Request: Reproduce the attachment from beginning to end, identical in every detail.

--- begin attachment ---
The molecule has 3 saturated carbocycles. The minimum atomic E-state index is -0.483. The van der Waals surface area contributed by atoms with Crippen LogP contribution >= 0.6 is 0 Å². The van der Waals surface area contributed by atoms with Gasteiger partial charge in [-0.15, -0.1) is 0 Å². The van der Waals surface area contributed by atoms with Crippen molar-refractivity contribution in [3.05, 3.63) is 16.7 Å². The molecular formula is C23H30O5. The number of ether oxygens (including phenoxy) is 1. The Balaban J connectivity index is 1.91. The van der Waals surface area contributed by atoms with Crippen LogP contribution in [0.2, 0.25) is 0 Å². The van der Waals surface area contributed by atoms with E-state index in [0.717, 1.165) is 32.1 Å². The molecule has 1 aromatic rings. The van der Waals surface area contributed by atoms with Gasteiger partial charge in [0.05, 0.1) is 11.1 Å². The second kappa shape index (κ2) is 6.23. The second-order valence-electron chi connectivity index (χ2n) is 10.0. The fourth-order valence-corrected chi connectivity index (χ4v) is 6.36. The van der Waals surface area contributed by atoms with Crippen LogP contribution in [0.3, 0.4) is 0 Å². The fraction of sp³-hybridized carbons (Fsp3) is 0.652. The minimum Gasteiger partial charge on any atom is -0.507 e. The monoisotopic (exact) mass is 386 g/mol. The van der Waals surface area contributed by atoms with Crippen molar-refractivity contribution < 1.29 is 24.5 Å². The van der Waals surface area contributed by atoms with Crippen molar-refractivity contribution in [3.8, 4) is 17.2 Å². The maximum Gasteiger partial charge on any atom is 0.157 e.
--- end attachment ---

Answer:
The molecule has 3 saturated carbocycles. The minimum atomic E-state index is -0.483. The van der Waals surface area contributed by atoms with Crippen LogP contribution >= 0.6 is 0 Å². The van der Waals surface area contributed by atoms with Gasteiger partial charge in [-0.15, -0.1) is 0 Å². The van der Waals surface area contributed by atoms with Crippen molar-refractivity contribution in [3.05, 3.63) is 16.7 Å². The molecular formula is C23H30O5. The number of ether oxygens (including phenoxy) is 1. The Balaban J connectivity index is 1.91. The van der Waals surface area contributed by atoms with Crippen LogP contribution in [0.2, 0.25) is 0 Å². The van der Waals surface area contributed by atoms with E-state index in [0.717, 1.165) is 32.1 Å². The molecule has 1 aromatic rings. The van der Waals surface area contributed by atoms with Gasteiger partial charge in [0.05, 0.1) is 11.1 Å². The second kappa shape index (κ2) is 6.23. The second-order valence-electron chi connectivity index (χ2n) is 10.0. The fourth-order valence-corrected chi connectivity index (χ4v) is 6.36. The van der Waals surface area contributed by atoms with Crippen LogP contribution in [0.3, 0.4) is 0 Å². The fraction of sp³-hybridized carbons (Fsp3) is 0.652. The minimum Gasteiger partial charge on any atom is -0.507 e. The monoisotopic (exact) mass is 386 g/mol. The van der Waals surface area contributed by atoms with Crippen molar-refractivity contribution < 1.29 is 24.5 Å². The van der Waals surface area contributed by atoms with Crippen molar-refractivity contribution in [3.8, 4) is 17.2 Å². The maximum Gasteiger partial charge on any atom is 0.157 e.